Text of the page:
You know, the Europeans stopped asking that question after two World Wars. They saw for themselves the futility in it.

    December 15, 2012 at 2:29 am |
    • Dostoyevsky

      God died in the 19th century, humanity died in the 20th, eh?

      December 15, 2012 at 2:36 am |
  3. true love

    it is precisely because we want to ignore the existance of God in our lives, we don't love each other, we don't tolerate each other as we should that these horrible events happen. But later, we ask where is God? then, where have we had him, in the back of our closet or just non-existent at all in our lives.

    December 15, 2012 at 2:29 am |
    • You speak true lies

      How did you get to that idiotic conclusion? It happened because he was insane.

      December 15, 2012 at 2:32 am |
  4. weeknow

    God gave us the SUN ,,,TO let The "WICKED " know this is where your EVIL!! SOUL will Live for Eternity!! The "SUN" where EVIL lives

    December 15, 2012 at 2:25 am |
    • allanhowls

      Either an awesome troll, or just completely unaware that without the sun, all life would cease to exist?
      You be the judge.
      Meanwhile, enjoy your lithium milkshake, o random punctuator.

      December 15, 2012 at 2:27 am |
    • Observer

      The sun will eventually burn itself out. Ooops.

      December 15, 2012 at 2:28 am |
    • Bet

      rAndoM CapiTaLizaTion maKes iT TRuE!

      December 15, 2012 at 2:29 am |
    • Edgar Allen

      Poe

      December 15, 2012 at 2:33 am |
  5. Matt

    Eathiest... You know, someone who always goes with the eathiest answers to complex problems. Such as "Why did a loving god cause this horrible thing to happen? Maybe because that god is just a myth. That's the eathiest answer.

    December 15, 2012 at 2:23 am |
  6. areukiddingme

    Who cares about reading your beliefs now? I have buried children and I can tell you you are using this horrible horrible time for the families discussing and only thinking of yourself and trying to give reason to something that many of you may never have to live with forever is so not caring on your part. Believe your bibles if you want but stop pushing what you believe on others, your preaching seems more important than helping these people who will live with this day forever! Why are you not angry about the fact that anyone can buy an assault rifle whether they are sane or not and why is it always an insane person who does this kind of thing? The shooter died there and he should have shot himself first. but instead he planned everything and made himself important...... 20 beautiful children and caring people were killed today in a school and no matter what anyone believes or doesn't believe there is no good reason for what happened today!!!!!

    December 15, 2012 at 2:23 am |
  7. Observer

    Here's reality:

    There likely isn't ONE Christian here who would have allowed this massacre if they were God. Same for atheists.

    December 15, 2012 at 2:19 am |
    • Atheist

      I wouldn't have an eternal torture camp either. Maybe a bit of punishment, but I would probably just enlighten them (since I am all powerful) and forgive and let them enjoy the afterlife too.

      I wouldn't make entry into heaven contingent on people believing in me or obeying me. That is really shallow and unjust. Basically everyone would get in, though some might get some remedial training first.

      I would not make heaven be a place where the elect sit around kissing my egotistical derriere forever, doing nothing else. I would make it full of challenges and possibilities, and let them enjoy. The Christian heaven is a bore. I woould be more like the cruise director on The Love Boat (with a lot less cocaine than that chick did).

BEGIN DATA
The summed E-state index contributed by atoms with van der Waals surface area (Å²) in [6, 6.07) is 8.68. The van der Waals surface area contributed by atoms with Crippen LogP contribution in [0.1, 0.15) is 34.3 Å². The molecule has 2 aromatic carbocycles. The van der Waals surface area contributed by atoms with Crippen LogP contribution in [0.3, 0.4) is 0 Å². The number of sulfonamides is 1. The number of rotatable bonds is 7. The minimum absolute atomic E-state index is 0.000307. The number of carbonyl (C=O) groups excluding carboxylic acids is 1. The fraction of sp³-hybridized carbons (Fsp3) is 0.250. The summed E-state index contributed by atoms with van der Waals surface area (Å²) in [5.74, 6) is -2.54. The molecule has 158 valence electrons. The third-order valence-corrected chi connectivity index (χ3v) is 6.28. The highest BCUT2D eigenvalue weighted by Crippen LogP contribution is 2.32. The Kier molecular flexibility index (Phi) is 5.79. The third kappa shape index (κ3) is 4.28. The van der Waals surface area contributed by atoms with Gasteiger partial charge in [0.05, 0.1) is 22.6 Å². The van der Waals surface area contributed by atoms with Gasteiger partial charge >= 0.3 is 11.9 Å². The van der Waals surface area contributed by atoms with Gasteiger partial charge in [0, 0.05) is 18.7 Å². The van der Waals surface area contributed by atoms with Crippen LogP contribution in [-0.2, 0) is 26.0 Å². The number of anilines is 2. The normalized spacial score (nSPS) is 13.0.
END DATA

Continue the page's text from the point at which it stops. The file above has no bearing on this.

And I would definitely have Flying Spaghetti Monster bring over his beer volcano and stripper factory. Very good idea, that.

      Interesting how a lowly atheist could easily come up with a more just and decent system than God did.

      December 15, 2012 at 2:27 am |
  8. dozzydoz

    Wow, see how all the devil worshipers are trying to justify what that guy did to all those children?
    Be real guys?
    Let's get to the real reason here, help the families mourn, stop trying to stir them away with your evil minds
    If you don't believe in God, then stop talking about him!! God doesn't need any of us to prove his Existence, or any of you to speak bad about him, get back to the real point and comfort the families! And all we can do is WAIT for judgment day, then we will see the truth...and also, stop trying so hard to prove he doesn't exist, its funny, very funny...focus on other things rather...simple

    December 15, 2012 at 2:16 am |
    • the AnViL

      there are no gods.

      read the article.

      why do you have a problem with people responding to the article?
      why do you want to stifle free speech?

      are you offended by the truth?

      go read the article – then comment if you have one.

      you should be ashamed to be so ignorant.

      December 15, 2012 at 2:23 am |
    • Bet

      You are such a liar. No one here is trying to justify what this guy did.

      December 15, 2012 at 2:23 am |
    • LinCA

      @dozzydoz

      You said, "Wow, see how all the devil worshipers are trying to justify what that guy did to all those children?"
      To be a devil worshiper you first have to believe in him. Since you are likely talking about the devil of christian lore, you pretty much have to be a christian to be a devil worshiper.

      December 15, 2012 at 2:25 am |
    • dozzydoz

      Lol...so quick to attack with your atheist beliefs...guys relax a bit...we are God believers and that will never change one bit...trying sooo hard to wipe away Gods existence won't help...ignorant are you serious?? And christians are devil worshipers? You kidding right??

      I'm enjoying all this childish comments coming from the non-believers
      Its very childish...yet again everyone can choose who and what they wanna belief in...and where is God? How dare you ask that! You never believed in him in the first place to ask that...